From: Kenneth Whistler (firstname.lastname@example.org)
Date: Thu Feb 19 2004 - 21:27:09 EST
Michael Everson asked:
> At 14:14 -0800 2004-02-19, John Jenkins wrote:
> >As a rule, no. Strokes are fragments of characters, not characters
> >in their own right. There are some Chinese strokes encoded for
> >various reasons, but there is no intention of ever providing an
> >exhaustive catalog of strokes.
> But of the 64 entities in that list, how many are encoded, and how
> many are "standard" enough to merit consideration? I think that's
> what the questioner was asking.
Of the 64 entities listed on the page:
*none* of them are encoded, and *none* of them are "standard"
enough to merit consideration -- if by consideration you mean
separate encoding as characters.
If you read the page, you can see that it is arguing the case
for a graphemic analysis which posits 8 basic strokes for
Chinese characters, which then have a bunch of allographs.
So, in our terminology, we are talking about allographic
entities of glyphs, rather than abstract characters.
And you should be very, very suspicious that there are exactly
8 allographs listed for each of 8 basic stroke types. This is
the kind of superstitious numerology that infests some kinds
of traditional analyses. It just happens that '8' is a
very lucky number in Chinese, does it?
If you want to know how many stroke types there really are
and how their forms are modified in context in various
Chinese characters, you should consult with Tom Bishop and
Richard Cook, who have an extensive catalog of basic stroke
types and forms based on the usage of CDL in the Wenlin
system for constructing Chinese character glyphs.
*Any* proposal for encoding strokes for Chinese characters
as characters in and of themselves would need to be based
on an IT argument for their use as characters. (E.g. an
information processing system that needed codes for strokes,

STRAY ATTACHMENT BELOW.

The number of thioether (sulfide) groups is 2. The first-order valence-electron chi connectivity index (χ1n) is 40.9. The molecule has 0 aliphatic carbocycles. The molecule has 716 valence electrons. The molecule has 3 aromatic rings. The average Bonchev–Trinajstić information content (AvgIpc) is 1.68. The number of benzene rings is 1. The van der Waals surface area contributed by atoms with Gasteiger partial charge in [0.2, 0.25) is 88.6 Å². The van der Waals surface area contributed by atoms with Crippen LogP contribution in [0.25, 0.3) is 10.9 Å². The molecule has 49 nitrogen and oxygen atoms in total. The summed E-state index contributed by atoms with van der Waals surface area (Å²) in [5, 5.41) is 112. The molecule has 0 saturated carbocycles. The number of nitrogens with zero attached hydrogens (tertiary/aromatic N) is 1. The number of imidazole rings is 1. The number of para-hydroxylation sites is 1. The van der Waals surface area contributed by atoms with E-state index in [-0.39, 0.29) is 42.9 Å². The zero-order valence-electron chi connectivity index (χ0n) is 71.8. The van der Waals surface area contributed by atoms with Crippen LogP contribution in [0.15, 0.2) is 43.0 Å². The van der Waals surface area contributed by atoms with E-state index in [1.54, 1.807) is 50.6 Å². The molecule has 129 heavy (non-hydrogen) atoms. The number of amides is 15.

in addition to codes for radicals and components, for
discussing and constructing Chinese character forms. Wenlin
is itself such a system, of course.) And a proposal
would need a comprehensive modeling behind it to explain
and justify the particular collection of strokes to encode.
Appeals to printed tables of lists of these things from
calligraphy sites in insufficient.
The dots are an interesting case. There is really just one
stroke here, but its exact shape is conditioned by its
position and order in the drawing of a character. The details
of the shape depend on position of the brush when it first
touches the paper, whether the angle of the brush is moved
during the dot, what angle the brush is pushed down at to
make the body of the dot, how heavily the brush is pushed
down, and whether the brush is then simply lifted back up
from the heavy part of the dot, or whether the tip of the
brush is trailed out of the dot as part of the trajectory
to the next stroke. (In cursive styles, the tip may actually
be dragged across the paper to the beginning of the next
stroke, so in the third exemplar in the dot chart, you
would drag the tip across from the leftmost dot until you
reached the start point of the righmost dot, and then
press down the heel of the brush to finish that dot.)
This is the kind of detail that comes from calligraphy,
and which influences Chinese character font design -- but
all that level of detail is *not* what needs to be
distinguished in coming up with an appropriate set of
stroke primitives for representation of Chinese character
structure in IT processing, for example.
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